The House of Lords report, Tackling Intergenerational Fairness, is a strange document. Most of it – six chapters out of seven – is a sober, well-documented account of demographic shifts in the pattern of disadvantage. When it comes to policy, however, there is a serious disconnect. There’s precious little about policies to remedy disadvantage within the older population – Pension Credit hardly gets a look-in, Housing Benefit (due to be shifted into PC) disappears, social care is punted into the long grass while waiting for a different report.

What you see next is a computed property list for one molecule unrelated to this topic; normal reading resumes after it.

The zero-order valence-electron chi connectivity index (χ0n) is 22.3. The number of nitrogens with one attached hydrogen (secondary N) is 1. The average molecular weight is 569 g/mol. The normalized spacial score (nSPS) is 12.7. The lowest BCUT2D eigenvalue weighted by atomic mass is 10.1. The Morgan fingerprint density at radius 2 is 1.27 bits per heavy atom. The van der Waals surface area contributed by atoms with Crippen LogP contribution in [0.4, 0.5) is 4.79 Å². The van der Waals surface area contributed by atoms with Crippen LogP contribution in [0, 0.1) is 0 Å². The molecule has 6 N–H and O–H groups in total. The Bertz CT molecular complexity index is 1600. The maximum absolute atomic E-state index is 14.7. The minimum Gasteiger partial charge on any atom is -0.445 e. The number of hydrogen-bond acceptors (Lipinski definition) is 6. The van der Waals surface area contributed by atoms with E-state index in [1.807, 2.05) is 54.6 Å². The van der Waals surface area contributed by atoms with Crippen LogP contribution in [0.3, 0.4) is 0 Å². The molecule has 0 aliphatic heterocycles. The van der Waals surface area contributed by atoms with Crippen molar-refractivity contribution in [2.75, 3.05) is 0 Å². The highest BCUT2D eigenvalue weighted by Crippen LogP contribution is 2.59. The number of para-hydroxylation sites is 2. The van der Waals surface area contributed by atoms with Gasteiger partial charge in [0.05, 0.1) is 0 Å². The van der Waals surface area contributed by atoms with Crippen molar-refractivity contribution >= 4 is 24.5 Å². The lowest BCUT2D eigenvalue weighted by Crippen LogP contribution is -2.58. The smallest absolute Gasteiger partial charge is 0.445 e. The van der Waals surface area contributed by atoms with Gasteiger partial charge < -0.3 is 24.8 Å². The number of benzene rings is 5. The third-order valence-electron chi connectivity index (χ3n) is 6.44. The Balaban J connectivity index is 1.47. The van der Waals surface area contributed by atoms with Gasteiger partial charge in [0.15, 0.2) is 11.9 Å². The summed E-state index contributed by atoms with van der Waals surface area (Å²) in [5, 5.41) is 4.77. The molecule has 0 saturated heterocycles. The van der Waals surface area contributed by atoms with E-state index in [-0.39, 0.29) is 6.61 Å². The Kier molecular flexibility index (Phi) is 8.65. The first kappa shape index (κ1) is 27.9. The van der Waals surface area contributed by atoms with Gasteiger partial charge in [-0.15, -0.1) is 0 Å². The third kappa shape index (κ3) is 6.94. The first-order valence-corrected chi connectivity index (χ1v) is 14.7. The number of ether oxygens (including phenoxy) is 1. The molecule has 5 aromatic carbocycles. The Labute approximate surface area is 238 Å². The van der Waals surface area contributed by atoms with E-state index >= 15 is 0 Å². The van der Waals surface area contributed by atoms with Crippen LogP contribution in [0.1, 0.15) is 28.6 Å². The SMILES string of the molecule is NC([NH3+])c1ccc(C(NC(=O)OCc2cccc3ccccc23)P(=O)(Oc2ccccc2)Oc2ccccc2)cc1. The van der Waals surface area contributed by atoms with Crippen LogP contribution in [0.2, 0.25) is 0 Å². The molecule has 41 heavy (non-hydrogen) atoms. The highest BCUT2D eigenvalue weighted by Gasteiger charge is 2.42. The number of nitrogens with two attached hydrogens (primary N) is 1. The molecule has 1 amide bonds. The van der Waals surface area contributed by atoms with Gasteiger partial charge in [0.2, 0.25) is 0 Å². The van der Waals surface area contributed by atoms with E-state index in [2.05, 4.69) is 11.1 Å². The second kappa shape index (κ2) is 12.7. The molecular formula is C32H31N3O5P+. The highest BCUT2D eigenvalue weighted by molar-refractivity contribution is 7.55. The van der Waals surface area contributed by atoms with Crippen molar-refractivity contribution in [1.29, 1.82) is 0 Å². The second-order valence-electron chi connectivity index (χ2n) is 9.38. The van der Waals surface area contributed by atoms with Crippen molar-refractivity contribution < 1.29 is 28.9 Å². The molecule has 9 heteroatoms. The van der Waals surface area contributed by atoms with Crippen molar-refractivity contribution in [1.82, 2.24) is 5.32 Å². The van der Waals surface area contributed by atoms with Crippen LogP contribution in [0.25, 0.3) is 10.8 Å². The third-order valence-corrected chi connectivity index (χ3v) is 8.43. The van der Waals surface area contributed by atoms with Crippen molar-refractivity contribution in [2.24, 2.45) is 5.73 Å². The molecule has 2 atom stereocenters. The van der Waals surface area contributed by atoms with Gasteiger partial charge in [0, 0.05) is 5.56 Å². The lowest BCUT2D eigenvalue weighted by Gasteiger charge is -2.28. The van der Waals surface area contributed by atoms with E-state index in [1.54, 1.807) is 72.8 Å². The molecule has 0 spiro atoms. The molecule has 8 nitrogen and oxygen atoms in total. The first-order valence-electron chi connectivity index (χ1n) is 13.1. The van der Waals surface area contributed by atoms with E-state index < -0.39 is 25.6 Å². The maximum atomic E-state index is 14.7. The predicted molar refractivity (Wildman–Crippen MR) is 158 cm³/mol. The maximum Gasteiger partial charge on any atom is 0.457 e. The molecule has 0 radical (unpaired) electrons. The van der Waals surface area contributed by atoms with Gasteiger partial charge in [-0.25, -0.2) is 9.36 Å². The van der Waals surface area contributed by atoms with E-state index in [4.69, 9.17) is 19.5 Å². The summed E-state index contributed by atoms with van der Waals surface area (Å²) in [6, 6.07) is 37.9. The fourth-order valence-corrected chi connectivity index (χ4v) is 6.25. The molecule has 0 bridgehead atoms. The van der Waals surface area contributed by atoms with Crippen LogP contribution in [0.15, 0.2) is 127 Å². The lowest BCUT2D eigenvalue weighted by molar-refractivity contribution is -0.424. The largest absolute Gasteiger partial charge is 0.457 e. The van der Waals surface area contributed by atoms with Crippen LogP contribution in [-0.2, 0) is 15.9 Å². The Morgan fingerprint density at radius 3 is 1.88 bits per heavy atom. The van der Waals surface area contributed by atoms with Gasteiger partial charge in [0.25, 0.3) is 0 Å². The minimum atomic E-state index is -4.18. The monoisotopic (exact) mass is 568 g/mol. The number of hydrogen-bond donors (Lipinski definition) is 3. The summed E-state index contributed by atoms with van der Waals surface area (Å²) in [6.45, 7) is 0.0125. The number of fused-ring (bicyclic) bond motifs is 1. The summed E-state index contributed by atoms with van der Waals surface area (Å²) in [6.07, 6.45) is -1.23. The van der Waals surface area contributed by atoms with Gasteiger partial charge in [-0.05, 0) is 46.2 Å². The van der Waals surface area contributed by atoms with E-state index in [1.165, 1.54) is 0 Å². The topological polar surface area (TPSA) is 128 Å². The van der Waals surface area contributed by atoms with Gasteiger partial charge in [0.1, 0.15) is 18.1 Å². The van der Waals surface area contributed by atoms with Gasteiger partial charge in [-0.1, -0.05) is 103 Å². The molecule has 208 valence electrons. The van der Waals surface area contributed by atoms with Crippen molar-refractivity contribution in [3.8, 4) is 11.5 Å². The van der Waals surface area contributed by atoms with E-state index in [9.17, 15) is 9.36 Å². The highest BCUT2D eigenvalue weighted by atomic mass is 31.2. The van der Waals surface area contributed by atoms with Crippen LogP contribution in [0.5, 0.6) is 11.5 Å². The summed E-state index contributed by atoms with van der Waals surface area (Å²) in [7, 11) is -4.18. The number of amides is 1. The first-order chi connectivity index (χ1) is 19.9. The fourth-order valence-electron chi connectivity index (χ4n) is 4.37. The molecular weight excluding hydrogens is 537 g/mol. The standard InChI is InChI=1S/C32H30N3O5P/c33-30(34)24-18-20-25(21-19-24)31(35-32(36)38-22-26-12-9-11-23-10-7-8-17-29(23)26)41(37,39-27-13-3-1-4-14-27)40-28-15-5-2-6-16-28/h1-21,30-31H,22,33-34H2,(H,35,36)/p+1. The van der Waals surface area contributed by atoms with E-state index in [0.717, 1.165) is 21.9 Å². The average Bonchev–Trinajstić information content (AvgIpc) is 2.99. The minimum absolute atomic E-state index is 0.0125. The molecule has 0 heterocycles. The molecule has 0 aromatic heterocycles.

What there is an attack on policies that benefit old people: the report tilts at National Insurance, benefits for pensioners and universal provision, suggesting cuts for all of them. Winter Fuel Payment is attacked, foolishly, because it doesn’t do much about fuel (a category mistake: as I’ve previously argued in this blog, we mustn’t get confused between the title of a benefit and the purpose it serves). The welfare state, Alan Walker once commented, is largely a welfare state for older people, and the apparent premise behind the recommendations of this report is that the answer to that imbalance is to have a go at the welfare state. It might be more constructive to think about how the benefits of secure, solidaristic benefits might be extended to younger people and people of working age.